Young Transgender Women at Higher Risk of Depression and Addiction: Study

Young transgender women are more likely than the general U.S. population to be affected by mental health issues such as addiction and depression, a new study suggests.

Researchers at Boston Children’s Hospital note mental health issues and addiction affect between 4 to 26 percent of people in the United States. Among the 300 transgender women in the study, about 42 percent had one or more mental health or addiction diagnoses. One-fifth had two or more diagnoses. The study participants ranged in age from 16 to 29.

About one-third of participants had been depressed at some time in their lives, and 15 percent were currently depressed. About 20 percent reported suicidal thoughts in the past 30 days. About 8 percent of participants had anxiety in the past six months, and about 10 percent had post-traumatic stress disorder. About 11 percent reported alcohol dependence in the past year, while 15 percent reported some other type of addiction.

Full story of young transgender women and depression at

Survey Suggests Medical Students May be at Risk for Alcohol Abuse

A new survey finds medical students have double the rate of alcohol abuse or dependence, compared with surgeons, U.S. physicians or the general public, HealthDay reports. The researchers cite burnout and school debts as possible factors.

Researchers at the Mayo Clinic contacted 12,500 medical students. Of the one-third who responded, approximately 1,400 said they experienced clinical alcohol abuse or dependence. That translates to about one-third of respondents, compared with 16 percent of peers who are not medical school students.

The findings appear in the journal Academic Medicine.

“Our findings clearly show there is reason for concern,” study senior author Dr. Liselotte Dyrbye said in a news release. “We recommend institutions pursue a multifaceted solution to address related issues with burnout, the cost of medical education and alcohol abuse.”

Full story of medical students and alcohol abuse at

All Adults Should be Screened for Depression, Panel Advises

All adults should be screened for depression, according to a panel appointed by the Department of Health and Human Services. If initial screening tests indicate an increased risk of depression, health care providers are advised to conduct assessments to look for substance abuse or other medical conditions.

The U.S. Preventive Services Task Force advised that women be screened for depression during pregnancy and after childbirth, according to The Washington Post.

The task force wrote in JAMA that major depressive disorder is associated with suicide, and impacts the ability to manage other health problems. “Depression has a major effect on quality of life for the patient and affects family members, especially children,” the group wrote.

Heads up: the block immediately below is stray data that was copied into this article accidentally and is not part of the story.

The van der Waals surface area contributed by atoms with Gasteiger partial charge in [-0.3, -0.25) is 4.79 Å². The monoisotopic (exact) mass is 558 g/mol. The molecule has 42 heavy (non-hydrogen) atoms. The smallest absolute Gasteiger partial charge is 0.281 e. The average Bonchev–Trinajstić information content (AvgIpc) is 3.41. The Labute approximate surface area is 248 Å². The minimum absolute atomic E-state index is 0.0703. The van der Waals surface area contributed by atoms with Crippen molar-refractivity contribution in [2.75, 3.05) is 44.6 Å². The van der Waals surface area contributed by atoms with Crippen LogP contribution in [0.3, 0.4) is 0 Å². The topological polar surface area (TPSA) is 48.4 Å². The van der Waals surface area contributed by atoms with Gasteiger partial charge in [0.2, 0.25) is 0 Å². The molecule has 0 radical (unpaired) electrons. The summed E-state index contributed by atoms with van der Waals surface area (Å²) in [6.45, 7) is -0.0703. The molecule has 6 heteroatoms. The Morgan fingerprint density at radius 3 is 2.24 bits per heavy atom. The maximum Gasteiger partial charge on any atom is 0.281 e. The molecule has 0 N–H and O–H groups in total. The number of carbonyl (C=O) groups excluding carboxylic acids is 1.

Full story of adults and screening for depression at

Depression in dementia more common in community care, study finds

A University of Manchester study of over 400 people in eight EU countries with severe dementia has found that those residing in long-term care homes are less likely to suffer from depressive symptoms than those living in the community.

Researchers studied 414 people with severe dementia along with their carers in England, Estonia, Finland, France, Germany, the Netherlands, Spain and Sweden. The study gathered information on quality of life, activities of daily living such as bathing, feeding and dressing and presence of depressive symptoms using standardised measures.

In the groups studied, 37% of the 217 people living in the community showed signs of depression compared to 23% of the 197 in care homes. It is one of the few studies comparing similar groups of people living at home and in nursing homes.

Full story of depression in dementia at Science Daily

Psychologist links burnout, depression

Research by City College of New York psychology Professor Irvin Schonfeld in the Colin Powell School for Civic and Global Leadership suggests a strong connection between burnout and depression.

In a study of more than 5,500 school teachers to estimate the prevalence of depressive disorders in workers with burnout, 90% of the subjects identified as burned out met diagnostic criteria for depression.

The study also examined the overlap of burnout with the atypical subtype of depression. Features of atypical depression were observed in 63% of the burned-out participants with major depression.

Full story of link between burnout and depression at Science Daily